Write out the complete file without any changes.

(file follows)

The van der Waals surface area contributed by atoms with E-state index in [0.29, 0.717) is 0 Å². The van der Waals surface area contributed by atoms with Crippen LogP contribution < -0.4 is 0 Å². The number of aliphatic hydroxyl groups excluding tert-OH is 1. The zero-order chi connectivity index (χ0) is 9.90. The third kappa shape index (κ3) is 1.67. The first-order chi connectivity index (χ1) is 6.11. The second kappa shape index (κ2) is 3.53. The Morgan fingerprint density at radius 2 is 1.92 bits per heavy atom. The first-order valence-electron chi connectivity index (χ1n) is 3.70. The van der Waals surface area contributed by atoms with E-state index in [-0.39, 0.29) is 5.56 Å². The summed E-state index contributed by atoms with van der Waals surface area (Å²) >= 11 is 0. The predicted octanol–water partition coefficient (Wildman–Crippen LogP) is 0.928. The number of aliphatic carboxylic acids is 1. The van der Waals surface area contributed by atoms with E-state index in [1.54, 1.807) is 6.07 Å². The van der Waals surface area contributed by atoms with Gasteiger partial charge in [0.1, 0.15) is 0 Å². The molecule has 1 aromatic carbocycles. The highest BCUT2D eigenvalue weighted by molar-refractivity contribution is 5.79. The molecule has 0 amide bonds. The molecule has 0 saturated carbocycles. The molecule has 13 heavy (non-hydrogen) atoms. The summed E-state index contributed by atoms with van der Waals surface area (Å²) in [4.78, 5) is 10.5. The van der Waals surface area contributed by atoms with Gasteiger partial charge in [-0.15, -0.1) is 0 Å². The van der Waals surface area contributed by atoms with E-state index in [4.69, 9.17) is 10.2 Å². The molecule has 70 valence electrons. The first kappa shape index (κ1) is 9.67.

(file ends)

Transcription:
The van der Waals surface area contributed by atoms with E-state index in [0.29, 0.717) is 0 Å². The van der Waals surface area contributed by atoms with Crippen LogP contribution < -0.4 is 0 Å². The number of aliphatic hydroxyl groups excluding tert-OH is 1. The zero-order chi connectivity index (χ0) is 9.90. The third kappa shape index (κ3) is 1.67. The first-order chi connectivity index (χ1) is 6.11. The second kappa shape index (κ2) is 3.53. The Morgan fingerprint density at radius 2 is 1.92 bits per heavy atom. The first-order valence-electron chi connectivity index (χ1n) is 3.70. The van der Waals surface area contributed by atoms with E-state index in [-0.39, 0.29) is 5.56 Å². The summed E-state index contributed by atoms with van der Waals surface area (Å²) >= 11 is 0. The predicted octanol–water partition coefficient (Wildman–Crippen LogP) is 0.928. The number of aliphatic carboxylic acids is 1. The van der Waals surface area contributed by atoms with E-state index in [1.54, 1.807) is 6.07 Å². The van der Waals surface area contributed by atoms with Gasteiger partial charge in [0.1, 0.15) is 0 Å². The molecule has 1 aromatic carbocycles. The highest BCUT2D eigenvalue weighted by molar-refractivity contribution is 5.79. The molecule has 0 amide bonds. The molecule has 0 saturated carbocycles. The molecule has 13 heavy (non-hydrogen) atoms. The summed E-state index contributed by atoms with van der Waals surface area (Å²) in [4.78, 5) is 10.5. The van der Waals surface area contributed by atoms with Gasteiger partial charge in [-0.15, -0.1) is 0 Å². The van der Waals surface area contributed by atoms with E-state index in [4.69, 9.17) is 10.2 Å². The molecule has 70 valence electrons. The first kappa shape index (κ1) is 9.67.